Best lens for Canon 200D



The best lens for a Canon 200D after 75 lenses reviews with a Canon APS-C SLR

Because the 200D is the smallest SLR that Canon makes, you might think that it is also Canon’s entry-level model, a simplified, stripped-down version for starters. The Canon 200D is certainly not that. The camera has the excellent 24-megapixel sensor of the much more expensive Canon 77D. The turning and tilting screen has the same specifications as that on the full-frame EOS 6D Mark II, and the 200D also features Canon’s exclusive Dual Pixel AF, so that you can focus outstandingly in live view and video mode with the touch-sensitive screen. The 200D even has a separate button to quickly make a Wi-Fi connection, which makes photo sharing easy with the 200D. It is thus a very mature camera in a very small jacket. It is a camera that you can buy as a starter because it is so compact, but also a camera that you can enjoy as a hobbyist, certainly because you can almost always have it with you. Of course, all lenses with an EF or EF-S mount fit on the 200D. With all the off-brand lens, the choice is enormous. We have now reviewed more than 70. Because of the excellent sensor and the good video capabilities, the 200D needs lenses that are particularly suitable for this. These are our favorites for the 200D.


The first thing you notice when you pick up the Canon EOS 200D is how small the camera is. The 200D is an ideal camera for photographers who do not want to stand out too much or who do not like lugging around big camera bags. But that beautiful 24-megapixel sensor does require good-quality lenses. Fortunately, for the 200D, there is ample selection of good, compact lenses. Where possible, we have given preference especially to STM versions. These have a stepper motor that works perfectly with the Dual Pixel AF system. With STM lenses, you can focus very nicely in the video mode, and you achieve the highest speed and accuracy in live view. Of course we also paid attention to the price, but given the extensive capabilities of the 200D, we have not always chosen the cheapest lenses, because they do not always get the best out of the 200D.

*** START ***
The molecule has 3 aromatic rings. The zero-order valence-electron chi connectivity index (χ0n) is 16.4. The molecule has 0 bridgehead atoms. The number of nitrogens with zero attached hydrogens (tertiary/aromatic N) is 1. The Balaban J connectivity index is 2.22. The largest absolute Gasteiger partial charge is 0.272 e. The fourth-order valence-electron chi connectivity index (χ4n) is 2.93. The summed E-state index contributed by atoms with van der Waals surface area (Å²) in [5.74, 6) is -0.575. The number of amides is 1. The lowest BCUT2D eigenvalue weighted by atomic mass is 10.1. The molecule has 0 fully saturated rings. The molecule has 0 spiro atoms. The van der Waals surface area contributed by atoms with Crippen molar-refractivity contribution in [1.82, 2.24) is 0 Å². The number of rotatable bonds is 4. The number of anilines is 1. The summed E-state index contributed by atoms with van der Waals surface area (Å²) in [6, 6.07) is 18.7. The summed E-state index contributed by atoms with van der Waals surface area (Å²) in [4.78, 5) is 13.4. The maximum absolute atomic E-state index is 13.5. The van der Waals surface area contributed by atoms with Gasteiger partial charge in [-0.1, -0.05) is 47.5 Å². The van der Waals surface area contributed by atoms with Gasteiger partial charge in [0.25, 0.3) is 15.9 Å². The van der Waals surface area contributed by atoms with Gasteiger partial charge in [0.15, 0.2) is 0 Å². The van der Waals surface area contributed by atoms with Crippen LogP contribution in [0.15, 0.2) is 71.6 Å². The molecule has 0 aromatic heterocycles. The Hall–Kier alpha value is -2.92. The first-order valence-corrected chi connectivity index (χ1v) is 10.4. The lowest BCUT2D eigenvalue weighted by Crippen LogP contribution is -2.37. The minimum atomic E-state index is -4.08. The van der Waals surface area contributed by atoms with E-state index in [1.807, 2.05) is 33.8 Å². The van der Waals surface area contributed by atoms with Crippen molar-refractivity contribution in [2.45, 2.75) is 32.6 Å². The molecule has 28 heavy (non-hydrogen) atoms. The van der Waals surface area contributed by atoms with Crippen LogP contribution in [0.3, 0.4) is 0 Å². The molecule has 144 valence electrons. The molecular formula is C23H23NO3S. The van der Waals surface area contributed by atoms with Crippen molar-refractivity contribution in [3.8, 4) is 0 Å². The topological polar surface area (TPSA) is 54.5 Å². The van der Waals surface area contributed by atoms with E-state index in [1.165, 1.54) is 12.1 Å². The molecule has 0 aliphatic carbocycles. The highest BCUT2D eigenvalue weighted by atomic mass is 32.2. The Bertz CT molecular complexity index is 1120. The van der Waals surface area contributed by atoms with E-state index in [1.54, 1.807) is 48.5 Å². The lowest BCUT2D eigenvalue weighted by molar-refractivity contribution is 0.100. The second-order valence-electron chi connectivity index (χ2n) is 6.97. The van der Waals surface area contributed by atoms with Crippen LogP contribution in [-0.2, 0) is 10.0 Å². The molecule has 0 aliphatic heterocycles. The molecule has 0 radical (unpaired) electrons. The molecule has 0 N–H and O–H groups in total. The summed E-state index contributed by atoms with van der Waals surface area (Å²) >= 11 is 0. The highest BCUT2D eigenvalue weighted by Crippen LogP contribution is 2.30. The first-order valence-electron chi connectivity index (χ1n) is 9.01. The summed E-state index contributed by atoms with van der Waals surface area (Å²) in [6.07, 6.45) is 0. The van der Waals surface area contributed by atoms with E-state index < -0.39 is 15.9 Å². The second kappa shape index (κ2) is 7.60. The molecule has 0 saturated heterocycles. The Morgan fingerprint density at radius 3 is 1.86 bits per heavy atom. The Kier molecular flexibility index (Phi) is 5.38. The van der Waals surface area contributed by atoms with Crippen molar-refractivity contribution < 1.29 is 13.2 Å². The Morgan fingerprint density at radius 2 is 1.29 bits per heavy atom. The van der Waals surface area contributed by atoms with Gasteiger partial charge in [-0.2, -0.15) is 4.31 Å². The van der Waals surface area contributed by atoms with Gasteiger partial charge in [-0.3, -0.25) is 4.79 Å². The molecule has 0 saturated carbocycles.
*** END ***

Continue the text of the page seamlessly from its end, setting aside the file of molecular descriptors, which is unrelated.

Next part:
Click here for lens recommendations for other Canon SLR cameras.

For the recommendation, we only look at lenses we have tested thoroughly ourselves. Canon makes SLR cameras with two different sensors: full-frame and APS-C. For the smaller APS-C sensors, Canon makes a separate series of lenses with an EF-S mount. These are generally smaller, lighter and less expensive than lenses with an EF mount. Lenses with an EF mount are namely also suitable for larger full-frame cameras like the EOS 5D series and the EOS 1DX. The EF-S lenses do not fit on those. In general, we opted for lenses with a Canon EF-S mount because of their size and price. There are, however, a few exceptions among our favorites.

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For choosing the best lenses for the 200D, we mainly looked at the results you get with the lenses in RAW. Many novice photographers primarily use jpg files, and in jpg, multiple lens corrections often take place in the camera. The results in jpeg can therefore differ from the results in RAW. For more information, see the comprehensive reviews we’ve done with each lens and compare them as needed with one of the more than 300 other lenses we have reviewed.

Standard zoom: EF-S 18-55 STM

The Canon kit lenses have gotten really good in recent years and nothing to turn your nose up at. In combination with a camera, you get them almost for free, and the price-to-quality ratio is therefore unbeatable. If you do not have 18-55mm yet, then it is certainly worth it to buy one. They are compact and versatile. For the 200D, choose the latest version with STM, again because it works best with the Dual Pixel AF system and you will thus get the best autofocus in live view and video.